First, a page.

I’ve been working for a long time with a student — let’s call him Joshua. When he first came to work with me, he and his parents were convinced that he was going to be a jazz vocalist.
Now, this student had a few challenges in his way. He also didn’t really have the chops needed to pursue jazz voice professionally. When I had him professionally assessed —as I do for all my students, before I do anything else — the results came back that this track was not realistic….a pipe dream….”ain’t never going to happen.” But he had a dream of being a performing artist.
That is the tough part of this business, breaking the news to parents and students that the dream they had is really not in the cards. But it’s also the reason why I got into this business. That sounds sadistic, doesn’t it? Let me explain. When I was the Dean of Admissions at The Boston Conservatory, I would get calls from parents of students who didn’t get in anywhere. They were stars at their high school but didn’t have a clue as to how they measured up nationally and they went down the wrong path, auditioning for schools they would never get into. It’s heartbreaking to see — and something that shouldn’t happen to any student or any family. I feel it’s my role to protect those students from taking the wrong path…. from falling into the abyss of the college search. There is a right school for every student. It may not be Harvard, it may not be Juilliard but so what?
So I had to have the conversation with Joshua’s parents, and then with Joshua. These can be difficult conversations but I always make a point to do two things with the families I work with: 1) Be honest and 2) Be positive. We talked about what he did well and how right now; he just wasn’t at the level as other students nationwide who were pursuing this same track. And we talked about options. In the end, we applied to several colleges —- liberal arts schools and state schools with jazz programs; places where he would be able to get an education and keep singing. He ended up getting into several schools and he is now a sophomore at the University of Delaware.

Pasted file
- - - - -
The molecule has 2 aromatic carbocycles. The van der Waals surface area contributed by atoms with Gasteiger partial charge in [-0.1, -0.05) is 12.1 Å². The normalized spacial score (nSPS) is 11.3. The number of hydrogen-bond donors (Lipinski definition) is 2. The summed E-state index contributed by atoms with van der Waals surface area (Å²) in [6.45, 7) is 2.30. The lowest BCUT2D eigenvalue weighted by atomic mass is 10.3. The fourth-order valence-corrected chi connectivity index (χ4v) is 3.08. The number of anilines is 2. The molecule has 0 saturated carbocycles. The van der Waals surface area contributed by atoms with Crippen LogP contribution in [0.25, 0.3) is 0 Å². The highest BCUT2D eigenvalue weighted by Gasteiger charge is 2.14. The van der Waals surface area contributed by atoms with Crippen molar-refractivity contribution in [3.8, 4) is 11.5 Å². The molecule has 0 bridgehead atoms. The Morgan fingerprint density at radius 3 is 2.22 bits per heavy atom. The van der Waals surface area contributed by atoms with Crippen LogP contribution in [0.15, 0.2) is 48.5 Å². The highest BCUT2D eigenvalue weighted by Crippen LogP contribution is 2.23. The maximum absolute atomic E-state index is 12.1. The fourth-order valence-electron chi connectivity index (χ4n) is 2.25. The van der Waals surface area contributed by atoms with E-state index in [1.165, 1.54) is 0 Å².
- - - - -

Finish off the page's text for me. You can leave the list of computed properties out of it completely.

This is the part of my job I love. Fitting students with the college that is perfect for them. There are so many options and it’s not about prestige, it’s about fit. That’s how I define my success —- not by the number of students I work with who get into Juilliard but by the number of students who find themselves in the right place for them. By taking a student like Joshua and helping him to open, not close, the realm of possibilities and to re-imagine the dream.
The college search is a daunting process —- and the performing and visual arts college search can be even more so. The process is longer, the parents are even more involved (if you can imagine), the costs are higher — what with application fees, audition fees, pre-screening fees. The stakes just seem higher.
And this is not an easy path to pursue. There are a lot of misconceptions about the performing and visual arts — that it’s easy, that grades don’t matter, that it’s fun, that it’s college-light. But that couldn’t be further from the truth. Imagine having less than 10 minutes to show a panel everything you know about the violin. Imagine being one of 800 students auditioning for 18 availably spots. That’s a 2% chance! That’s more competitive than Harvard. It is a tough, tough business.
When you go to Harvard, you’ll find almost every student valedictorian of his or her class. When you get to a conservatory or other school specializing in performing and visual arts, you’ll find everyone was the lead in the school musical or first in All State or the soloist or the featured artist. It’s highly competitive and the process is intense.
With excellent guidance, and a realistic outlook – there are college and universities for everyone.